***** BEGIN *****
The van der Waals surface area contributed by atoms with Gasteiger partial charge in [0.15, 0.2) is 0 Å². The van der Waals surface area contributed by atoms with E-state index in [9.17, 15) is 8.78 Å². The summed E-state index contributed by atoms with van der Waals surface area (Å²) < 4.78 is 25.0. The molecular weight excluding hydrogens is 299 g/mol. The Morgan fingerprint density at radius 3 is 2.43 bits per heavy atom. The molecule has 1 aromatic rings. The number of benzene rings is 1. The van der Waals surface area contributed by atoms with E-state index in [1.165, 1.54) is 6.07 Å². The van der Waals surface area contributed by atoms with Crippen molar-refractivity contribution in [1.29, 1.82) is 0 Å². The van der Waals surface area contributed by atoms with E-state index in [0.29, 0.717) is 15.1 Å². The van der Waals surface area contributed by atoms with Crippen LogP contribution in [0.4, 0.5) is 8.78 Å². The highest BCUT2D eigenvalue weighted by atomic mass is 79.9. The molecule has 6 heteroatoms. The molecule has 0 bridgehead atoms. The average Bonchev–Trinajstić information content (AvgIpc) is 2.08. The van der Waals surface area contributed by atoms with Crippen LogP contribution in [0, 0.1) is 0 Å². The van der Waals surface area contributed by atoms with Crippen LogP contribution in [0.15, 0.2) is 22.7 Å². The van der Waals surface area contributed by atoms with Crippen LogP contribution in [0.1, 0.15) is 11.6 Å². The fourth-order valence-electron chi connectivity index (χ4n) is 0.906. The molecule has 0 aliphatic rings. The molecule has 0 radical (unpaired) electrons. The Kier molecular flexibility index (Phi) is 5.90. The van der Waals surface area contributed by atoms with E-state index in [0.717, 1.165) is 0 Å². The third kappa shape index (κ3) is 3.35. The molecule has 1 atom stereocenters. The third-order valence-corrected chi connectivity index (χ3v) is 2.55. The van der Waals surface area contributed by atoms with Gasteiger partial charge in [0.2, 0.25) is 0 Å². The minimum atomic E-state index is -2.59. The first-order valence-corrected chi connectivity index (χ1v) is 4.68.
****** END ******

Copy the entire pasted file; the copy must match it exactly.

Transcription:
The van der Waals surface area contributed by atoms with Gasteiger partial charge in [0.15, 0.2) is 0 Å². The van der Waals surface area contributed by atoms with E-state index in [9.17, 15) is 8.78 Å². The summed E-state index contributed by atoms with van der Waals surface area (Å²) < 4.78 is 25.0. The molecular weight excluding hydrogens is 299 g/mol. The Morgan fingerprint density at radius 3 is 2.43 bits per heavy atom. The molecule has 1 aromatic rings. The number of benzene rings is 1. The van der Waals surface area contributed by atoms with E-state index in [1.165, 1.54) is 6.07 Å². The van der Waals surface area contributed by atoms with Crippen molar-refractivity contribution in [1.29, 1.82) is 0 Å². The van der Waals surface area contributed by atoms with E-state index in [0.29, 0.717) is 15.1 Å². The van der Waals surface area contributed by atoms with Crippen LogP contribution in [0.4, 0.5) is 8.78 Å². The highest BCUT2D eigenvalue weighted by atomic mass is 79.9. The molecule has 6 heteroatoms. The molecule has 0 bridgehead atoms. The average Bonchev–Trinajstić information content (AvgIpc) is 2.08. The van der Waals surface area contributed by atoms with Crippen LogP contribution in [0, 0.1) is 0 Å². The van der Waals surface area contributed by atoms with Crippen LogP contribution in [0.15, 0.2) is 22.7 Å². The van der Waals surface area contributed by atoms with Crippen LogP contribution in [0.1, 0.15) is 11.6 Å². The fourth-order valence-electron chi connectivity index (χ4n) is 0.906. The molecule has 0 aliphatic rings. The molecule has 0 radical (unpaired) electrons. The Kier molecular flexibility index (Phi) is 5.90. The van der Waals surface area contributed by atoms with E-state index in [0.717, 1.165) is 0 Å². The third kappa shape index (κ3) is 3.35. The molecule has 1 atom stereocenters. The third-order valence-corrected chi connectivity index (χ3v) is 2.55. The van der Waals surface area contributed by atoms with Gasteiger partial charge in [0.2, 0.25) is 0 Å². The minimum atomic E-state index is -2.59. The first-order valence-corrected chi connectivity index (χ1v) is 4.68.